My memories are getting fuzzy already, thank goodness for photos.
The walk we had planned for our last visit to Snowdonia was from Llanberis to Cwm-y-Glo and back again. If I remember rightly we set off from Llanberis High Street, up the road opposite Pete’s Eats, up and up, and up we went, a very steep start but we soon had our heads above the roof-tops and the climb became a little less steep.
We walked on through Glyn Rhonwy, a now dis-used slate mine. It amazed me how nature had been able to not only survive on the blasted surfaces but in more than just a few places was softening and reclaiming the man-made harsh landscape.
Glyn Rhonwy is an area to look out for in the future, one narrow strip of tar-mac runs along the top part of the site as an access road to the various scattered houses. A lot of the slate mine is fenced off for safety reasons but it’s still etched with public footpaths. At one point there seemed to be some sort of building with a car-park under construction. It would be interesting to see what has developed on another visit.
As we followed the directions on our little paper leaflet, looking for clues as we passed the landmarks they mentioned I clicked away with the camera, unable to decide if the views were beautiful or bleak.
Now, half way up a mountain in Snowdonia you would expect to see the odd sheep or two wouldn’t you ?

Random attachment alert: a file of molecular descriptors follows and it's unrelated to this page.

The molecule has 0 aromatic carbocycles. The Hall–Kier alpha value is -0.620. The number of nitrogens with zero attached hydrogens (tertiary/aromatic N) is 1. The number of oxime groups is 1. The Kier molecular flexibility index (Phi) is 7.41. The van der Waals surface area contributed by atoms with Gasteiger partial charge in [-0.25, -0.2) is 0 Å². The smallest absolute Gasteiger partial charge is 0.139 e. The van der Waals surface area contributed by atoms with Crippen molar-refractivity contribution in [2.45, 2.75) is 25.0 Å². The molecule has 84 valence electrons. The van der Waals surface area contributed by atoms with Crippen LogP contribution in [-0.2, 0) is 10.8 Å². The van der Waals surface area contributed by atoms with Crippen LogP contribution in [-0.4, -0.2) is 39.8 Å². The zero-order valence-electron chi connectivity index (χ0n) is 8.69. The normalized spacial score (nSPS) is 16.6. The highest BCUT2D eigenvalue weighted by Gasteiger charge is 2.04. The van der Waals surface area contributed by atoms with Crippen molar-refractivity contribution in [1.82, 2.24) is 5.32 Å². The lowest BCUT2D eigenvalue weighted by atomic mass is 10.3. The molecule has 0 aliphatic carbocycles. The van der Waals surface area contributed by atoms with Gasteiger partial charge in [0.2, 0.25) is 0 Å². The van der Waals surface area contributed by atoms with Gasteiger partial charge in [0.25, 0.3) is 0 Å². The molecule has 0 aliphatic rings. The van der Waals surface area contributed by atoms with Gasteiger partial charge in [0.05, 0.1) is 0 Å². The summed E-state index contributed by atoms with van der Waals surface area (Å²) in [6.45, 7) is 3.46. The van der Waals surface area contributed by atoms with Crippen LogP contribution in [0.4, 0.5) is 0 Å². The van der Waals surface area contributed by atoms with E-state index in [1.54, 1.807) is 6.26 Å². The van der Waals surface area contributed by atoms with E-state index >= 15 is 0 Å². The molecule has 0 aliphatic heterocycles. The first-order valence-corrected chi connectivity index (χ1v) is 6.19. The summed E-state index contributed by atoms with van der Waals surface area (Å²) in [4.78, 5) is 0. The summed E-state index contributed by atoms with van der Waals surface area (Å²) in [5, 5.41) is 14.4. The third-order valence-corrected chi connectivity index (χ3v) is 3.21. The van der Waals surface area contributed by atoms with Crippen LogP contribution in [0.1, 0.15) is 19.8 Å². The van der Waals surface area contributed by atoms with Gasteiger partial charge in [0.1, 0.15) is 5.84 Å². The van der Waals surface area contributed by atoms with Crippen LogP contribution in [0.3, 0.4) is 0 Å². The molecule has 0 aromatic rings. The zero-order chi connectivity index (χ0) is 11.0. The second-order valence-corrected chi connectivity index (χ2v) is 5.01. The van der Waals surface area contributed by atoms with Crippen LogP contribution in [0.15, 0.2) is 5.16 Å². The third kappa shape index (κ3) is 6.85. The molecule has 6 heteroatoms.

But a bus stop ?
Well, I thought it was a bus stop, Hubby wasn’t so sure but I’m not sure what else it would have been just sitting on the side of the road in the middle of nowhere.
Climbing a little higher and looking over to your right you can see we’ve passed the end of Llyn Padyrn, on our way back we’ll be walking along the near side of the lake back to Llanberis.
We’re almost at the highest part of our walk, a small plateau with a view in all directions. Hubby said it would be a great place to pitch a tent. Of course I climbed to the top for the camera to take in a panoramic view and the remains of a small campfire told me Hubby wasn’t the only one to think it was a good pitch.
As is so often the case on our small island, no matter how far we go, or how high we climb, we’re very seldom really alone. As we walked away from the plateau two joggers appeared from around the corner and stopped for a few stretches while they admired the view.
I’ll leave the walk here for now, at the highest point, enjoy the view before the clouds roll too far in, set up camp on the plateau or simply follow the joggers back to civilisation. The hard work is done and tomorrow it’s all down hill.